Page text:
But data is just that: data. It's not a crystal ball. "You never really know how a sale is going to do at the end of the day in the final chapter," said Michael McGrail, chief operating officer of Tiger. "It's not like you're looking at previous metrics of anything that is identical. Every retailer is slightly different from each other."
"You couldn't park in the parking lot."
Executive Managing Director at Tiger Capital Group
"And it really comes down to what is the core customers' reaction to this [retailer] going away? And how do they react to that with their wallets? It's a hard thing to gauge. Some things exceed expectations, and other things fall massively short of expectations."
One of the main factors driving liquidation sales, McGrail says, is how long the retailer has been in business. Given two retailers, one that's been around for 10 years and another that's been around for 100, "I don't need to know anything about either one of them," he said. The 100-year-old retailer "is going to have much more embedded goodwill in the marketplace and that sale, all other things being equal, should far exceed the other sale. They had a multi-generational client base."
As an example of just how much goodwill a retailer can build up, Rapp notes that when Tiger liquidated the New York department store chain Loehmann's, "there were people literally crying in the aisles." With Toys R Us, after a disappointing round of initial closures, customers flocked to the stores after the toy retailer announced it would shut down entirely. "You couldn't park in the parking lot," Rapp said.
The process of running a liquidation is deceptively straightforward, yet it confounds the ordinary logic of retail pricing and merchandising. Where retailers might price by cost and merchandise by the habits of full-price retail, liquidators are tasked with maximizing the total amount they can get for inventory under narrow time constraints.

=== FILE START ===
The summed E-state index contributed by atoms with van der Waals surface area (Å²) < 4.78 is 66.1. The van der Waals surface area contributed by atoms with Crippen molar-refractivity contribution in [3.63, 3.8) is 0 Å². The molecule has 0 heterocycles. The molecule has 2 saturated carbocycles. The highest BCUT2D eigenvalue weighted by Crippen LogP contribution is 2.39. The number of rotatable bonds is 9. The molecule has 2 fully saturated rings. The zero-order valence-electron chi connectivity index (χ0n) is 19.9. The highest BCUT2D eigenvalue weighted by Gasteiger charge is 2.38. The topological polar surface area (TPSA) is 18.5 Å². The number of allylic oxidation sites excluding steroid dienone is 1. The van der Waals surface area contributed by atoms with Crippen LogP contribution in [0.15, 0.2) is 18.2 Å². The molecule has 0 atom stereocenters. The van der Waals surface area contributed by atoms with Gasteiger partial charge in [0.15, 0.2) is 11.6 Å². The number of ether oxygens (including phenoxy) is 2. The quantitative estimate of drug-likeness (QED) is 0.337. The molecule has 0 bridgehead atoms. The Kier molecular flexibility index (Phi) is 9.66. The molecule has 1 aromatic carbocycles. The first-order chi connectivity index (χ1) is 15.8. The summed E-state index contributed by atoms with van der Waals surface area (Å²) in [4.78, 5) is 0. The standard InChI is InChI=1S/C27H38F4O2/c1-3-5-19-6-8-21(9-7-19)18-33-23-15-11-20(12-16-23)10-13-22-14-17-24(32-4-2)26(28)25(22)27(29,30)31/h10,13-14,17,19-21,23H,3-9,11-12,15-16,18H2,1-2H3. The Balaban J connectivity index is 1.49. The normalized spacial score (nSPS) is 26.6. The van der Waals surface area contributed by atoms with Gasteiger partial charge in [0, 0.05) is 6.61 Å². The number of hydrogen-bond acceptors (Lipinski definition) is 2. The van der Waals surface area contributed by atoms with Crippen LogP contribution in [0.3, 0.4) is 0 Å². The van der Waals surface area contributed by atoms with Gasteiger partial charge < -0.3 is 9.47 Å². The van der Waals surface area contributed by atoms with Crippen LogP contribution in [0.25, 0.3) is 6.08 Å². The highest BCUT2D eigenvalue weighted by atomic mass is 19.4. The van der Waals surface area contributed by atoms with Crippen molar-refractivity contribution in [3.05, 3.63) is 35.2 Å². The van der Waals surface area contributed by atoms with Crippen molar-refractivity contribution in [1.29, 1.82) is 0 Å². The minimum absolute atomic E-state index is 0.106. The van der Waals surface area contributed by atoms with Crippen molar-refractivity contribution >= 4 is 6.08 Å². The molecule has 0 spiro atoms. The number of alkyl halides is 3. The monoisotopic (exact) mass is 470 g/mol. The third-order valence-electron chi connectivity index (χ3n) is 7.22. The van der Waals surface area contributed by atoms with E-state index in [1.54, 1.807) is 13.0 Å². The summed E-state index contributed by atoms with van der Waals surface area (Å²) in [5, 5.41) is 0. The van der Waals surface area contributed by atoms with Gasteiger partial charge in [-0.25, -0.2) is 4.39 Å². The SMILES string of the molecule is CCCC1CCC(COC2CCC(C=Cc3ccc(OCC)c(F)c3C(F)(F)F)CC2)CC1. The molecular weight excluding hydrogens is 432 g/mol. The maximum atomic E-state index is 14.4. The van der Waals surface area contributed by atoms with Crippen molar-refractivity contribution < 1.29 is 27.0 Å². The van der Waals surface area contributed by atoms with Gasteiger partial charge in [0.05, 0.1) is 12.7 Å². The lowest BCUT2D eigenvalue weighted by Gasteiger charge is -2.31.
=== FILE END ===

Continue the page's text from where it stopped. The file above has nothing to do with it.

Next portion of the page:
"A liquidation in and of itself is pure economics, period," said Ben Nicholson, president of Fortis Business Advisors. Nicholson is frequently called in by banks and other stakeholders to liquidate stores that have defaulted or are going out of business.
"If you had a perfect world — which timing never allows this to happen — if I have a markdown of 10%, I would not take another markdown to 20% until the very last item that could possibly sell in that inventory mix at the 10% discount gets sold," Nicholson said. "Then and only then do I mark it to 20%." And so on down the line, with discounts getting steeper and steeper.
That perfect world — where supply and demand are allowed to play out in a vacuum — doesn't exist. For one thing, liquidating retailers are liquidating for a reason: they're out of cash (more or less). And it takes money to keep the lights on and a store staffed during a going-out-of-business sale. In a bankruptcy, creditors are looking to get repaid with the proceeds of a liquidation, so it doesn't do much good to maximize revenue if it gets eaten up by the cost of running the sales.
"Maximum return is not sales," Nicholson says. "Maximum return is sales minus whatever it costs you."